WHO: Gaza's dire situation reflects a troubling 'Survival of the fittest' scenario

Skip next section Israel: Turkey has 'unilaterally violated' trade agreements, vows response
April 9, 2024

Israel: Turkey has 'unilaterally violated' trade agreements, vows response

The foreign minister of Israel has accused Turkish President Recep Tayyip Erdogan of "sacrificing the economic interests of the people of Turkey in order to support Hamas," after Turkey imposed trade restrictions on Israel.

Foreign Minister Israel Katz said Ankara has "unilaterally violated" trade agreements and that Israel "will respond in kind," promising retaliatory trade restrictions on Turkish products.

Skip next section Turkey imposes trade restrictions on Israel over Gaza war
April 9, 2024

Turkey imposes trade restrictions on Israel over Gaza war

Turkey said on Tuesday that it would be imposing restrictions on exports to Israel covering 54 products including construction materials such as cement, steel, iron, marble, brick and aluminium, as well as fertilizer and aviation fuel.

"This decision will remain in place until Israel declares a cease-fire [in Gaza] immediately and allows adequate and uninterrupted flow of humanitarian aid into Gaza," the Trade Ministry announced on social media.

The trade measures come a day after Ankara said Israel had blocked an attempt by the Turkish air force to drop aid into Gaza, after which Foreign Minister Hakan Fidan vowed reprisals which would be implemented "step by step" and "without delay."

After years of thawing relations, Turkey has become one of the harshest critics of Israel's war on Gaza, with President Recep Tayyip Erdogan branding Israel a "terrorist state."

Erdogan has defended Hamas — which is considered a terrorist organization by Israel, the United States, the European Union and others — as "a liberation group."

Skip next section Hamas considering truce proposal despite it not meeting demands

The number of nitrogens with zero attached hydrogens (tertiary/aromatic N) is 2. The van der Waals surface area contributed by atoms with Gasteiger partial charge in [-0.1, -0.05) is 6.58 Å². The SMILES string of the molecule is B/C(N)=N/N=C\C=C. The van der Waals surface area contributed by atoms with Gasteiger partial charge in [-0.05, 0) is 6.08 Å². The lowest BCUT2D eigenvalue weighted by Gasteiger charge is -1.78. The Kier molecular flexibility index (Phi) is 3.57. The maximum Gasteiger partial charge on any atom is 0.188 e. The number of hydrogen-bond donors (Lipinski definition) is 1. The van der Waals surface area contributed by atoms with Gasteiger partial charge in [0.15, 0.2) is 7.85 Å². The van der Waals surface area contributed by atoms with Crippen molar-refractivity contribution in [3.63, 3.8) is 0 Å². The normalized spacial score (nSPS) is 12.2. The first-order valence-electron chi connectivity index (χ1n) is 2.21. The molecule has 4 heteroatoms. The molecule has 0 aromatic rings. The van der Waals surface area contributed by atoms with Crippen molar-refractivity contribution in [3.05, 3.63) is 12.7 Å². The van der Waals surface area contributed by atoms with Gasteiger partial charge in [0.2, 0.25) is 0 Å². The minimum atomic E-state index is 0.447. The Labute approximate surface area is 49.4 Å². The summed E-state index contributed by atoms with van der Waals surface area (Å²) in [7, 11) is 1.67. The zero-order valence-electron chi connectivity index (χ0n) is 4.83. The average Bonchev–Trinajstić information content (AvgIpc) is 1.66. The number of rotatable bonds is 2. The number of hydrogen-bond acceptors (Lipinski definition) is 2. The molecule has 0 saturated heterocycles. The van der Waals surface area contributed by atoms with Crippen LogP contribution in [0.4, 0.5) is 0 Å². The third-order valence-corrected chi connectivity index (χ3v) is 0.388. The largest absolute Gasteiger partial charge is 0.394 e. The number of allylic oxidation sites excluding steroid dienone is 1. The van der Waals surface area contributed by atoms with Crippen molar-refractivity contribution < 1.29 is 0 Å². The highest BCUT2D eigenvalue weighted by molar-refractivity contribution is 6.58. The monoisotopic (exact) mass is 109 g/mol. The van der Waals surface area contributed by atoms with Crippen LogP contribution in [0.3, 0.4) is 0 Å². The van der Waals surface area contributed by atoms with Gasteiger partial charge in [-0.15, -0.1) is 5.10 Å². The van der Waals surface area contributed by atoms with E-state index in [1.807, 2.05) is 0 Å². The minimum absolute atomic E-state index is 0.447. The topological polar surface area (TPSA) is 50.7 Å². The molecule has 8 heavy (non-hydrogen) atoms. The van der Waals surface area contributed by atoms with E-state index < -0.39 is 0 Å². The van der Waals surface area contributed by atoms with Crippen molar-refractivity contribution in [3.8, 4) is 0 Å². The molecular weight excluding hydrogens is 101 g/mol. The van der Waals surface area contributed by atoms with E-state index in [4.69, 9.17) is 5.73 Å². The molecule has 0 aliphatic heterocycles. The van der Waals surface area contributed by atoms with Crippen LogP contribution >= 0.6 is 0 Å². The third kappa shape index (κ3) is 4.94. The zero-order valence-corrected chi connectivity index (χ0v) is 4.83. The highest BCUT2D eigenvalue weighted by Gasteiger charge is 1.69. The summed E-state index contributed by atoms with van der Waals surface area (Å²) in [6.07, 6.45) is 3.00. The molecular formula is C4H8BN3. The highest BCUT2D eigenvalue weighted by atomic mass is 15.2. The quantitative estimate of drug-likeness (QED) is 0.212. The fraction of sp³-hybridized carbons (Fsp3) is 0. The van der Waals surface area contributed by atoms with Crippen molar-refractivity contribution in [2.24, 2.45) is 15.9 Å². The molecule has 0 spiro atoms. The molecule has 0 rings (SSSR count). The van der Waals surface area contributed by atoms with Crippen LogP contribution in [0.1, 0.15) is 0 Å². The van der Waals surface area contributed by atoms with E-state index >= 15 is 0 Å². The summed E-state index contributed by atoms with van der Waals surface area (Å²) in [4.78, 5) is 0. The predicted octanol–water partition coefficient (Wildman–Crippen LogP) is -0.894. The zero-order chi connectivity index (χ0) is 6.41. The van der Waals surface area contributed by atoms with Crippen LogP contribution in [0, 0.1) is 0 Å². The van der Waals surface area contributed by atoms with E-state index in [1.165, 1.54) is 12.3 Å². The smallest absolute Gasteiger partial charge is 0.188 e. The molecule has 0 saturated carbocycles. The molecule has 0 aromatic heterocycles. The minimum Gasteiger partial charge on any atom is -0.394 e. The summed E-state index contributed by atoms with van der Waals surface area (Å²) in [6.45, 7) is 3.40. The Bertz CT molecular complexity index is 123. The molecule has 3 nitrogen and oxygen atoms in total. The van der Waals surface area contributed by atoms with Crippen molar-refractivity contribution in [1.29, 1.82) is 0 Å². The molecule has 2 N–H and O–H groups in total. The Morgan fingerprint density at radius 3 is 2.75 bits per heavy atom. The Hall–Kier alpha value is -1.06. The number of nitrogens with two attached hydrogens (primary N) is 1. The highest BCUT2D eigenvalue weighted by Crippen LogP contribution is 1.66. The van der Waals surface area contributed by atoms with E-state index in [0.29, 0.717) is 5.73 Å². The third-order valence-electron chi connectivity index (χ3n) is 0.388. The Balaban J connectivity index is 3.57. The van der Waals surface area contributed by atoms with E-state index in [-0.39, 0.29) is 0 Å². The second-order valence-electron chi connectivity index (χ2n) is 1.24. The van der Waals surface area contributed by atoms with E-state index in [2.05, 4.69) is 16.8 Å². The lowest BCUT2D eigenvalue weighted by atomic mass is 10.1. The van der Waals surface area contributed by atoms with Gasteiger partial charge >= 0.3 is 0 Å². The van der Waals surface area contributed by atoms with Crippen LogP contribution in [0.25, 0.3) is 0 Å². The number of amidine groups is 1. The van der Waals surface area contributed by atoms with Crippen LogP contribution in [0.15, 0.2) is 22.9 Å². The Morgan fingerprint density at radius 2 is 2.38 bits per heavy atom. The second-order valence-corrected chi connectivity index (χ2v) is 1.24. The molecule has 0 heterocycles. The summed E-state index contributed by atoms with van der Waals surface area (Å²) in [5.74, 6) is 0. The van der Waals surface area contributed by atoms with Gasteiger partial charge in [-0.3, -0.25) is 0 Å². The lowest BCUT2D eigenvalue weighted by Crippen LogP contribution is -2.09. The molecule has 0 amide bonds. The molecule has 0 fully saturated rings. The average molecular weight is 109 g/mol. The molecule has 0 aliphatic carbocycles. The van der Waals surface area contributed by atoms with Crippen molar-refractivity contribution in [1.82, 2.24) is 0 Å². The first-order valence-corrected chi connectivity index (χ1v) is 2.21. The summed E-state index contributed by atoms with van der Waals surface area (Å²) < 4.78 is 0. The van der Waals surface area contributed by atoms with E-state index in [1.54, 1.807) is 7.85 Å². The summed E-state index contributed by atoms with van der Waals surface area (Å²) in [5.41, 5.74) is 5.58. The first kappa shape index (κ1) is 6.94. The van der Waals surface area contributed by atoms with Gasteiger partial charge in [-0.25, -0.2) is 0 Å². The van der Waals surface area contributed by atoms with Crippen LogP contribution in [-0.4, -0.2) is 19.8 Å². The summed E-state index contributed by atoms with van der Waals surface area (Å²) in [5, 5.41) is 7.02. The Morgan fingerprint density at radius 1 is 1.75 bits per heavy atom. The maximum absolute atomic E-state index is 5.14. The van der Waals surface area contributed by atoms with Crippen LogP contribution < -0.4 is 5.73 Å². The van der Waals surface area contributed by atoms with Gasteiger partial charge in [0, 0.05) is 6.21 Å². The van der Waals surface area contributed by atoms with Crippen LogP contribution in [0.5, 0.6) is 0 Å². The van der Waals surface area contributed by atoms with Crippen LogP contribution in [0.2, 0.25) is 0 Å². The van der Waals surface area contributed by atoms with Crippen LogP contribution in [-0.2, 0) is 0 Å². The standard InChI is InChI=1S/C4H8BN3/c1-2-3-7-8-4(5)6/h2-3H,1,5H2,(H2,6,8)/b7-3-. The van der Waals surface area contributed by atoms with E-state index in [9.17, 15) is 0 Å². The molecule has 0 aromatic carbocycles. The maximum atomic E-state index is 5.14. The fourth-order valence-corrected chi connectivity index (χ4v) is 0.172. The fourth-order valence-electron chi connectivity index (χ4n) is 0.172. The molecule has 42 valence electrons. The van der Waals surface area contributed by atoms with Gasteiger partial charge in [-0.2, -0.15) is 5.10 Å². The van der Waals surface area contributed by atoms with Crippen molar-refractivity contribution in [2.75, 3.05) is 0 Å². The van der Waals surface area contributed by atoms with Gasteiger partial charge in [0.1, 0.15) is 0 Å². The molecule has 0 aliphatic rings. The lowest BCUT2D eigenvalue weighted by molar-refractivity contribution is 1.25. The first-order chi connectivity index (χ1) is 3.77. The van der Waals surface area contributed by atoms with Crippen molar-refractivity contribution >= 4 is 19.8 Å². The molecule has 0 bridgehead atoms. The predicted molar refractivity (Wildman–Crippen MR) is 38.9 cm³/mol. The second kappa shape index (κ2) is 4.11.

April 9, 2024

Hamas considering truce proposal despite it not meeting demands

The Palestinian militant group Hamas said early on Tuesday that a new truce framework proposed by Qatari, Egyptian and American mediators on behalf of Israel does not respond to Palestinian demands, but that it would still be considered.

According to reports by the Reuters and AFP news agencies, the three-part proposal features a six-week halt in fighting to facilitate an exchange of female and child hostages held by Hamas for up to 900 Palestinian prisoners in Israel.

In a statement, Hamas said it "appreciates" the mediators' efforts during talks in Cairo, Egypt, but described the proposal as "intransigent," saying it doesn't address Palestinian demands.

Late on Monday, a Hamas source told AFP that those demands included the return of displaced Palestinian civilians to northern Gaza and the delivery of 400-500 trucks of food aid to the territory per day.

"Despite this," it said, "the movement's leadership is studying the submitted proposal."

The European Union as well as Israel, the United States, Germany and several other countries have classified Hamas as a terrorist organization.

Gaza families hold subdued Eid amid difficult truce talks

Skip next section France, Jordan and Egypt leaders call for Gaza cease-fire
April 9, 2024

France, Jordan and Egypt leaders call for Gaza cease-fire

French President Emmanuel Macron, his Egyptian counterpart Abdel Fattah el-Sissi and Jordan's King Abdullah have called for an immediate Gaza cease-fire in a joint article for The Washington Post.

"The war in Gaza and the catastrophic humanitarian suffering it is causing must end now," the three leaders wrote in the US broadsheet.

"We underline the urgent need to bring about a permanent cease-fire in Gaza," they continued, saying that "violence, terror and war cannot bring peace to the Middle East."

The leaders argued that a two-state solution, which foresees the peaceful coexistence of Israel and a Palestinian state based on the borders of the Palestinian territories occupied by Israel since 1967, is "the only credible path to guaranteeing peace and security for all and ensuring that neither the Palestinians nor the Israelis ever have to relive the horrors that have befallen them since the October 7 attack."

Some 1,200 people were killed during terror attacks on Israel by the Palestinian militant group Hamas on October 7, and a further 250 more taken hostage.

Retaliatory Israel airstrikes and ground operations have since killed more than 33,200 people, according to the Hamas-run Health Ministry in Gaza, much of which has been left in ruins and on the brink of famine.

Macron, el-Sissi and Abdullah therefore demanded the "immediate and unconditional implementation" of UN Security Council Resolution 2728 which called for an "immediate cease-fire" on March 25.

mf/rt (AFP, Reuters, AP)